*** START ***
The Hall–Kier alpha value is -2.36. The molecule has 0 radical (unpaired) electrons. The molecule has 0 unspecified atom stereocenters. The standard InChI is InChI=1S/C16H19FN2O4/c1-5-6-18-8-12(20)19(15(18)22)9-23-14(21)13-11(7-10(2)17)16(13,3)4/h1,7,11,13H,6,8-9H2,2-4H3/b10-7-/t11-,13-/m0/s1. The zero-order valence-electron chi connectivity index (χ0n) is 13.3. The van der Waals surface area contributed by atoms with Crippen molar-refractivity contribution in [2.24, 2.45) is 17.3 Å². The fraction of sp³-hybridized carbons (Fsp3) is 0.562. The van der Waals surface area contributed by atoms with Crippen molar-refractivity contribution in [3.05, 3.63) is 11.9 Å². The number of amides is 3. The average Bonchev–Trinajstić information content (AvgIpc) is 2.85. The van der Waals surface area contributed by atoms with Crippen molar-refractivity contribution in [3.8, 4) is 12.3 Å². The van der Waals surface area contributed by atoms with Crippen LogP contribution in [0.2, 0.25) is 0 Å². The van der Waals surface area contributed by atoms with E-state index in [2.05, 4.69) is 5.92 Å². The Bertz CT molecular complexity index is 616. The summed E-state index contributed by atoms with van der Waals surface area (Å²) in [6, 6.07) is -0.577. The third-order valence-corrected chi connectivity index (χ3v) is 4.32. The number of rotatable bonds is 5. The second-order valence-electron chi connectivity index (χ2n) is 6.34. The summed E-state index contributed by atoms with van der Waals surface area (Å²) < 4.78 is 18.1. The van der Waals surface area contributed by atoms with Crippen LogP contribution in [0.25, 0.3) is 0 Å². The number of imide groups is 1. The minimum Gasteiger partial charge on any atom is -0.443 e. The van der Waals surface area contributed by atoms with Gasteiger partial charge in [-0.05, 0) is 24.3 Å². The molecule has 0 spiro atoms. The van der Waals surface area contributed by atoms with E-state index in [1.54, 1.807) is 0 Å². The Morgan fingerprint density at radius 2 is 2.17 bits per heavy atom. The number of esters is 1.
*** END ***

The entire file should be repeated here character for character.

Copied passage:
The Hall–Kier alpha value is -2.36. The molecule has 0 radical (unpaired) electrons. The molecule has 0 unspecified atom stereocenters. The standard InChI is InChI=1S/C16H19FN2O4/c1-5-6-18-8-12(20)19(15(18)22)9-23-14(21)13-11(7-10(2)17)16(13,3)4/h1,7,11,13H,6,8-9H2,2-4H3/b10-7-/t11-,13-/m0/s1. The zero-order valence-electron chi connectivity index (χ0n) is 13.3. The van der Waals surface area contributed by atoms with Crippen molar-refractivity contribution in [2.24, 2.45) is 17.3 Å². The fraction of sp³-hybridized carbons (Fsp3) is 0.562. The van der Waals surface area contributed by atoms with Crippen molar-refractivity contribution in [3.05, 3.63) is 11.9 Å². The number of amides is 3. The average Bonchev–Trinajstić information content (AvgIpc) is 2.85. The van der Waals surface area contributed by atoms with Crippen molar-refractivity contribution in [3.8, 4) is 12.3 Å². The van der Waals surface area contributed by atoms with Crippen LogP contribution in [0.2, 0.25) is 0 Å². The van der Waals surface area contributed by atoms with E-state index in [2.05, 4.69) is 5.92 Å². The Bertz CT molecular complexity index is 616. The summed E-state index contributed by atoms with van der Waals surface area (Å²) in [6, 6.07) is -0.577. The third-order valence-corrected chi connectivity index (χ3v) is 4.32. The number of rotatable bonds is 5. The second-order valence-electron chi connectivity index (χ2n) is 6.34. The summed E-state index contributed by atoms with van der Waals surface area (Å²) < 4.78 is 18.1. The van der Waals surface area contributed by atoms with Crippen LogP contribution in [0.25, 0.3) is 0 Å². The number of imide groups is 1. The minimum Gasteiger partial charge on any atom is -0.443 e. The van der Waals surface area contributed by atoms with Gasteiger partial charge in [-0.05, 0) is 24.3 Å². The molecule has 0 spiro atoms. The van der Waals surface area contributed by atoms with E-state index in [1.54, 1.807) is 0 Å². The Morgan fingerprint density at radius 2 is 2.17 bits per heavy atom. The number of esters is 1.